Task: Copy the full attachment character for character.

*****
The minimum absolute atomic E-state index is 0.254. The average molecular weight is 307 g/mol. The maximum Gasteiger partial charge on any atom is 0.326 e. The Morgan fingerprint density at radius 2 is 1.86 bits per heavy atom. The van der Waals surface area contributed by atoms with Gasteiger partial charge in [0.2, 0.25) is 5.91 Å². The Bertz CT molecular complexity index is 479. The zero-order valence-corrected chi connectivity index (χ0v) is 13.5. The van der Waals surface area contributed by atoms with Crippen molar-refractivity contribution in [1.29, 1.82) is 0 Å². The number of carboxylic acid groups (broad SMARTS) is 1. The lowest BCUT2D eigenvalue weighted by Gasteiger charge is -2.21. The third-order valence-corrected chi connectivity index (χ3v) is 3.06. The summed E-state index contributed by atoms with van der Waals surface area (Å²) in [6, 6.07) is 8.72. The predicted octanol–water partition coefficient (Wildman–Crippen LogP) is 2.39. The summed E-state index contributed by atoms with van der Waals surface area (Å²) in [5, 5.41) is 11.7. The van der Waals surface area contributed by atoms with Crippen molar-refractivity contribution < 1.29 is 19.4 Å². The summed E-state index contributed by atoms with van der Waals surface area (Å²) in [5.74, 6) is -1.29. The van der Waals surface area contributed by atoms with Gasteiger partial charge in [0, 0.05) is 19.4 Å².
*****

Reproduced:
The minimum absolute atomic E-state index is 0.254. The average molecular weight is 307 g/mol. The maximum Gasteiger partial charge on any atom is 0.326 e. The Morgan fingerprint density at radius 2 is 1.86 bits per heavy atom. The van der Waals surface area contributed by atoms with Gasteiger partial charge in [0.2, 0.25) is 5.91 Å². The Bertz CT molecular complexity index is 479. The zero-order valence-corrected chi connectivity index (χ0v) is 13.5. The van der Waals surface area contributed by atoms with Crippen molar-refractivity contribution in [1.29, 1.82) is 0 Å². The number of carboxylic acid groups (broad SMARTS) is 1. The lowest BCUT2D eigenvalue weighted by Gasteiger charge is -2.21. The third-order valence-corrected chi connectivity index (χ3v) is 3.06. The summed E-state index contributed by atoms with van der Waals surface area (Å²) in [6, 6.07) is 8.72. The predicted octanol–water partition coefficient (Wildman–Crippen LogP) is 2.39. The summed E-state index contributed by atoms with van der Waals surface area (Å²) in [5, 5.41) is 11.7. The van der Waals surface area contributed by atoms with Crippen molar-refractivity contribution < 1.29 is 19.4 Å². The summed E-state index contributed by atoms with van der Waals surface area (Å²) in [5.74, 6) is -1.29. The van der Waals surface area contributed by atoms with Gasteiger partial charge in [0, 0.05) is 19.4 Å².